Be Mindful of Stormwater
When famed country artist Luke Combs wrote the song “When it rains, it pours,” I highly doubt that he was referring to the potential detriments of stormwater. Why should he? When I am outside enjoying the pleasant post-rain smell that I distinctly remember in my hometown in Idaho, I am considering the beauty of nature, the serenity of life, and the pleasantries of living the simple life.
Unfortunately, living the simple life does mean tending to forget about the less enjoyable aspects of nature. While rainfall can be beautiful and calming, stormwater can be a double-edged sword.
When it rains, then pours, it lands somewhere. In the rural hills in Idaho and even in the skyscraping mountains of Utah, the soil acts as a symbolic air filter. Stormwater can soak through the filter (soil) and then resume its part in the water cycle.
However, in places like Los Angeles, Salt Lake City, or even your own hometown, stormwater has a long way to go before it can effectively soak into the ground. As stormwater hits structures that cannot absorb and properly filter stormwater, they become puddles that drag sediment and dirt along with them.
These situations can bode harmful for us and the planet. When you wash off your car in the driveway, the water from your car has to go somewhere. As it travels, it picks up the dirt from your car and the street before it runs down your neighborhood stormwater drain. These drains are not filtered and end up in our drinking water.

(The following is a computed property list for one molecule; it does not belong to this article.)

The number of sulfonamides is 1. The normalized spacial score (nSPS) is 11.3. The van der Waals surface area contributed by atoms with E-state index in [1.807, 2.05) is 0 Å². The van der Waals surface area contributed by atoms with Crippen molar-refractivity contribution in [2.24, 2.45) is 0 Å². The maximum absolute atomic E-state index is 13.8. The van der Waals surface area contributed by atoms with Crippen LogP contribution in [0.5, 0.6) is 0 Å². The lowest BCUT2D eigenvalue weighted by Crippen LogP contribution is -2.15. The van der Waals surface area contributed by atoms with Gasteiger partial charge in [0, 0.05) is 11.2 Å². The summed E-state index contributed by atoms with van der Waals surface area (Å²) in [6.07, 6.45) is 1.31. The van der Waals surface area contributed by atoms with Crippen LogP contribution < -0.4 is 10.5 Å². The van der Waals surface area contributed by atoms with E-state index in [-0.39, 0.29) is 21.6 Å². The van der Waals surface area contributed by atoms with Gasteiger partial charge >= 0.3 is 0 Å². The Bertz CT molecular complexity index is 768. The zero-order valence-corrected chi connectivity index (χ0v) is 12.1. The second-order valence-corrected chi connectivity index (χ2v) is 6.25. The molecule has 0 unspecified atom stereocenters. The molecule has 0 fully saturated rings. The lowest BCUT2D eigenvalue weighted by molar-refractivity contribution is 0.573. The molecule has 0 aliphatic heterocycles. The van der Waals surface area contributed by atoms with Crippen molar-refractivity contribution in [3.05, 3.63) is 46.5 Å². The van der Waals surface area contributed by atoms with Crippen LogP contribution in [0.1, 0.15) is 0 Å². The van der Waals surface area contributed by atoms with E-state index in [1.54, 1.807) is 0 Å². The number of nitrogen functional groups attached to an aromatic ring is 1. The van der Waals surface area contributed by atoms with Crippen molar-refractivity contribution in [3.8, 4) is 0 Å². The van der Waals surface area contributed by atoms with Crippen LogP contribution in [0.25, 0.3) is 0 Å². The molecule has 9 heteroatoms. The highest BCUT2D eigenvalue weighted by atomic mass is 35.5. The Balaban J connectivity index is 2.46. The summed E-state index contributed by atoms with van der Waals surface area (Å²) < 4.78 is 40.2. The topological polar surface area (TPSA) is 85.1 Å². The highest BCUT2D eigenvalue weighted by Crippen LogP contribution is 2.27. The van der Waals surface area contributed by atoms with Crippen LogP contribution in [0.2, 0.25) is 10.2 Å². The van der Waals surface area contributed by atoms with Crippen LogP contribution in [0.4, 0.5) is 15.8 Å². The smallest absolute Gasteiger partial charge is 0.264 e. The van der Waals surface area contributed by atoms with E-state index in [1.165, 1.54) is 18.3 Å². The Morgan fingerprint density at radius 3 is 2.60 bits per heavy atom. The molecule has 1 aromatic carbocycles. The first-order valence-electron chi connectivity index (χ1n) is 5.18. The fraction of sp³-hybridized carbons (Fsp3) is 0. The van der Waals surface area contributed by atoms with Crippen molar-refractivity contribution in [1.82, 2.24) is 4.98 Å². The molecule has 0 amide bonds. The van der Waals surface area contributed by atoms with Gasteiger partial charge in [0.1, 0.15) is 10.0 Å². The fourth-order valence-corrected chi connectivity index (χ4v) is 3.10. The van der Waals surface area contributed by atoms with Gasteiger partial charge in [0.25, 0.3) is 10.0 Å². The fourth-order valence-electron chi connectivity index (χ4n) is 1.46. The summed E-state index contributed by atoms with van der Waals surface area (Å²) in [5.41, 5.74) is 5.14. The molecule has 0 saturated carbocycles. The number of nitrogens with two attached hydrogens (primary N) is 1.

Now, it is not all doom and gloom. There are solutions, and I work with construction companies every day on implementing them. Cities in every state across the US have their own regulations and stipulations for construction companies to make sure sediment does not end up in your drinking water. The EPA and the Clean Water Act are in place to ensure that every company stays in compliance with these regulations, but being mindful of stormwater effects is not a hard thing to do and can help each and every one of us to live a healthier and happier life.
Work Cited: https://pmm.nasa.gov/education/water-cycle